Ge Gan-Ru Fall of Baghdad

A Chinese-American composer’s string quartet response to the Iraq war

Author: 
Philip_Clark

Ge Gan-Ru Fall of Baghdad

Born in Shanghai in 1954 but a New Yorker since 1983, wherever Ge Gan-Ru goes the tag “China’s first avant-garde composer” is never far behind. But Ge’s String Quartet No 5, Fall of Baghdad (2007), speaks the lingua franca of post-war avant-garderie with only a slight Chinese accent; distinct from, for the sake of argument, Tan Dun who has remained more audibly welded to his Chinese roots, which is not meant as a criticism of either man – it’s more an observation.

Fall of Baghdad is Ge’s emotional response to the Iraq war and pays homage to George Crumb’s 1970 string quartet Black Angels, the godfather of American anti-war string quartets. Crumb’s sound world licensed Ge to reach inside the string quartet with freshly primed ears: like Crumb, Ge begins with yelps of anguish – produced by bowing with intense pressure behind the bridge – that hurt; like Crumb, Ge builds alienated string quartet techniques into a musical discourse that thrusts old-school string quartet charms towards more disturbing, modern-day realities.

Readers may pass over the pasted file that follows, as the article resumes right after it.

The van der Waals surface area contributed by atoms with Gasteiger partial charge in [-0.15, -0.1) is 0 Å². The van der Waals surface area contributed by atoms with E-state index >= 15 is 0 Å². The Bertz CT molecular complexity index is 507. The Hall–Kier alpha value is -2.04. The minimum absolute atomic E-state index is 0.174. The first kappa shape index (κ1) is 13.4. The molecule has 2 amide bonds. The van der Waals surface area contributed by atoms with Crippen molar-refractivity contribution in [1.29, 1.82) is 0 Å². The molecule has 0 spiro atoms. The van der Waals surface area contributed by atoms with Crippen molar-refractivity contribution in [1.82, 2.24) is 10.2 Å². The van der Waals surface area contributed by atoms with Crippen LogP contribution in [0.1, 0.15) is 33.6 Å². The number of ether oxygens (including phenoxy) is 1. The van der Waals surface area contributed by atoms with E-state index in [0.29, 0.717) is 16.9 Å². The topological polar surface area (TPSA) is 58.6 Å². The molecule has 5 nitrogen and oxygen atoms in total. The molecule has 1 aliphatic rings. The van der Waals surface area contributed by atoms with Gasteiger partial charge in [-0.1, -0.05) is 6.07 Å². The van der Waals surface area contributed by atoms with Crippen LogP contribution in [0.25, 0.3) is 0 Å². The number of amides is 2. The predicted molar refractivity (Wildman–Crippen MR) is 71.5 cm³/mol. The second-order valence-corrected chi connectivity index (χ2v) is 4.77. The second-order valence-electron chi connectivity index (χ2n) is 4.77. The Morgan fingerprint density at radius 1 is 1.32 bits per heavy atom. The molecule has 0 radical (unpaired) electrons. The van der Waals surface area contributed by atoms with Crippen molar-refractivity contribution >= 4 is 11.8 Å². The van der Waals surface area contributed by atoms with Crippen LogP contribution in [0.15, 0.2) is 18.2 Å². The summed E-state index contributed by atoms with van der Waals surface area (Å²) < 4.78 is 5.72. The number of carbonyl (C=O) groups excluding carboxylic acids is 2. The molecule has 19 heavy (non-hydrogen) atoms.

The New York-based quartet ModernWorks don’t hold back on the physicality of attack required but this is a highly nuanced performance too: a deep melancholy pervades the genteel chorale that briefly ends an otherwise shell-shocked opening section and, in the second movement, microtones sound fully expressively formed, rather than like mere inflections. Elsewhere, Ge’s First Quartet (1983) finds him getting to grips with contemporary string quartet technique but the mature Angel Suite (1997) is a delicate study of ethereal quartet texturing, with an especially heartfelt “Prayer” movement.

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